ObjectOrientedGenericFunctional

Object-Oriented, Generic, and Functional Programming

C++ is not a functional programming language. C++ has its roots in procedural and object-oriented programming. So it’s pretty surprising that programming in a functional style becomes increasingly important in C++. That is not only true for C++. That also holds for Python, which has many functional features, and even for Java. Now Java has lambda functions.

 

 

In the beginning, there are the questions

In the beginning, there are many questions about functional programming in C++:

  • What functional features does C++ have?
  • Why are pure functional languages like Haskell such influential?
  • Which direction is C++ headed?
  • What are the benefits of functional programming?
  • What is functional programming?
  • What are the characteristics of functional programming?

Quite a lot of questions that I can not answer in one post. Therefore, I will answer the questions in subsequent posts.

But let me start with a non-asked question. Which programming paradigm does C++ support?

A strong simplification

40 years is a long time in software development. Therefore, it is no big surprise that C++ underwent many metamorphoses.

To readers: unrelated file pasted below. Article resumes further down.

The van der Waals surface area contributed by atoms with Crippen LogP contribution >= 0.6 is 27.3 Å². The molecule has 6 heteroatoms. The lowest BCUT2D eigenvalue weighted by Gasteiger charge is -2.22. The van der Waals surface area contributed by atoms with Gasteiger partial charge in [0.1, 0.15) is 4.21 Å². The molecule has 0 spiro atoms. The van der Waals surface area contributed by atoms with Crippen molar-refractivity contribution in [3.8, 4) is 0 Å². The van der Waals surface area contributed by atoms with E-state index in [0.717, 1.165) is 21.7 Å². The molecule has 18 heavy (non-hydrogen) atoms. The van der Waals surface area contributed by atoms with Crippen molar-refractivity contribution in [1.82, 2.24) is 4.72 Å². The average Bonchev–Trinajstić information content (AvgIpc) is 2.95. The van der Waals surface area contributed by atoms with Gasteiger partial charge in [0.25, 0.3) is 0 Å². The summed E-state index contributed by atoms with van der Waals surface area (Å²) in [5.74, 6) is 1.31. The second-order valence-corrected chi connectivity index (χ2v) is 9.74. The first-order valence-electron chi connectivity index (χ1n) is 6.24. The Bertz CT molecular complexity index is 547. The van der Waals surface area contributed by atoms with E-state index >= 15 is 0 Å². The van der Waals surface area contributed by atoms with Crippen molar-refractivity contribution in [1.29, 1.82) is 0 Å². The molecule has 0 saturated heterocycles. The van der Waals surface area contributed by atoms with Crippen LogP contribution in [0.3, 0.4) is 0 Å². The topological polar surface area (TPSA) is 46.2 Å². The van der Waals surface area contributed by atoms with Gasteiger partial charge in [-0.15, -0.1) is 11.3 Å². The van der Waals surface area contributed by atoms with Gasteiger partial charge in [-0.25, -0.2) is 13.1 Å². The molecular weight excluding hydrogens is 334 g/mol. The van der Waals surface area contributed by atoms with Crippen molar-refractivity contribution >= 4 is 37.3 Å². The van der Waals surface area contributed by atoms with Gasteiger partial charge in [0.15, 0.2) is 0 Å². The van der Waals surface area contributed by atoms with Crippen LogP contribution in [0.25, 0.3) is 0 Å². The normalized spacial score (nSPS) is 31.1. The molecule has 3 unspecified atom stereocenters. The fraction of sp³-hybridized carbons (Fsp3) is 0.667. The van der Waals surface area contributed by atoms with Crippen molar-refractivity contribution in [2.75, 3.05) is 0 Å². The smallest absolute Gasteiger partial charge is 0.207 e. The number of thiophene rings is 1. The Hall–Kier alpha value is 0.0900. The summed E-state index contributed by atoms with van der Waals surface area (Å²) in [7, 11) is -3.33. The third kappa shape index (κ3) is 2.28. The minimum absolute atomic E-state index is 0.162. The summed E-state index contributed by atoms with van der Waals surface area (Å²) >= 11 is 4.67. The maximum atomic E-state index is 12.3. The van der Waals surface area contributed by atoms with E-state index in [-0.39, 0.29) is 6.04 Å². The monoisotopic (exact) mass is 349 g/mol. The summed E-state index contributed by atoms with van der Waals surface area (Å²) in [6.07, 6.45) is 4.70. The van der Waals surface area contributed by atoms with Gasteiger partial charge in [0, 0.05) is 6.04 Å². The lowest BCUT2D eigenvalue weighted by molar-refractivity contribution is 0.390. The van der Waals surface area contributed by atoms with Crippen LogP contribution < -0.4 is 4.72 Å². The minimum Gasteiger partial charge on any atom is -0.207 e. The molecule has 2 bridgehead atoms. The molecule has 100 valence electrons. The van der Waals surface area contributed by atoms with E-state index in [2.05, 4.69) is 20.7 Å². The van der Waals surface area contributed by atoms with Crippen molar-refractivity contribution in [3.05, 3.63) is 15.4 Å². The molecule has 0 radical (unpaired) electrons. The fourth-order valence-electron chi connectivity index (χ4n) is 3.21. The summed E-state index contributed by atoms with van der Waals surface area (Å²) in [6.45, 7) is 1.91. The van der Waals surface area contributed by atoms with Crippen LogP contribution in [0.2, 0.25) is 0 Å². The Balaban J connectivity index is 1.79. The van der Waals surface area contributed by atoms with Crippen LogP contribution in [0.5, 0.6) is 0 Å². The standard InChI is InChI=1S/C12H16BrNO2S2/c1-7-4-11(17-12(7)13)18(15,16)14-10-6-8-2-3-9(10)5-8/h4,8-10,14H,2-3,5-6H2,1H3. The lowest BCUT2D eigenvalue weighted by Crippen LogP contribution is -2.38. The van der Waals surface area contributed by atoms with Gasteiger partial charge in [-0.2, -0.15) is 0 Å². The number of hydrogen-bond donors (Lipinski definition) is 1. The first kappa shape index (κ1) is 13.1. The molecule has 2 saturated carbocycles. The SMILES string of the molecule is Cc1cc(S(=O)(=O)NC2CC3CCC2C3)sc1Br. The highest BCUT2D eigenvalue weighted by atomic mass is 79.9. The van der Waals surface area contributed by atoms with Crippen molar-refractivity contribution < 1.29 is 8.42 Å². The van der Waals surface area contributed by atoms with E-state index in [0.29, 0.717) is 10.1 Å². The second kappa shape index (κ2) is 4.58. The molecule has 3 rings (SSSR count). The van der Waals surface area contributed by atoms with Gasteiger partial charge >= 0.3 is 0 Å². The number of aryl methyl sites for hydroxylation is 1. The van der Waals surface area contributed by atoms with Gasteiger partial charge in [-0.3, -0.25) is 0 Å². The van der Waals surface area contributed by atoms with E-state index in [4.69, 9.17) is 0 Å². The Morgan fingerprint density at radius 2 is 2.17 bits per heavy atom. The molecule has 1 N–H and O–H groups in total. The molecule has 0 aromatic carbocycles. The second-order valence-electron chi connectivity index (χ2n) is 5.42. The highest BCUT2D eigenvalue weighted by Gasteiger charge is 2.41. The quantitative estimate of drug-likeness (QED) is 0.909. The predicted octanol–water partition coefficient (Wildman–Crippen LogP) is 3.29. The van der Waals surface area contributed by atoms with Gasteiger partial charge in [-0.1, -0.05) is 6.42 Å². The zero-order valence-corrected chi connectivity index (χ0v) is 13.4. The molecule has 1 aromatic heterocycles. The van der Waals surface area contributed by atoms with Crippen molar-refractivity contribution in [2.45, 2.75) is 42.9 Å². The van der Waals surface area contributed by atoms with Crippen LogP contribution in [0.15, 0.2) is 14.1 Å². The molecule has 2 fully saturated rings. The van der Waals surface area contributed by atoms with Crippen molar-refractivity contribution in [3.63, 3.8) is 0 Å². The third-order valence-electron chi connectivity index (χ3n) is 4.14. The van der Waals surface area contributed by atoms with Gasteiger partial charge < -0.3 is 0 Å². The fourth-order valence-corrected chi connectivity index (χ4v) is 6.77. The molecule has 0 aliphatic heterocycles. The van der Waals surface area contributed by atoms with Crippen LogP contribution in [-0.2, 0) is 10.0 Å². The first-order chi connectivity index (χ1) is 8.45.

C began in the early 70th of the last century. 1998 the first C++ standard was published. 13 years later, the area of modern C++ began with C++11. More interesting than the raw numbers is that each of these three steps stands for a different way of solving problems. In C, you think in procedures and structures. C++ introduces object orientation and generic programming, a new kind of abstraction. With C++11, we got the functional programming style.

 

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    ObjectOrientedGenericFunctional

     

    Before I only write about functional programming, I will sketch the ideas of object-oriented, generic, and functional programming.

    Object-oriented programming

    Object-oriented programming is based on the three concepts of encapsulation, inheritance, and polymorphism.

    Encapsulation

    An object encapsulates its attributes and methods and provides them via an interface to the outside world. This property that an object hides its implementation is often called data hiding.

    Inheritance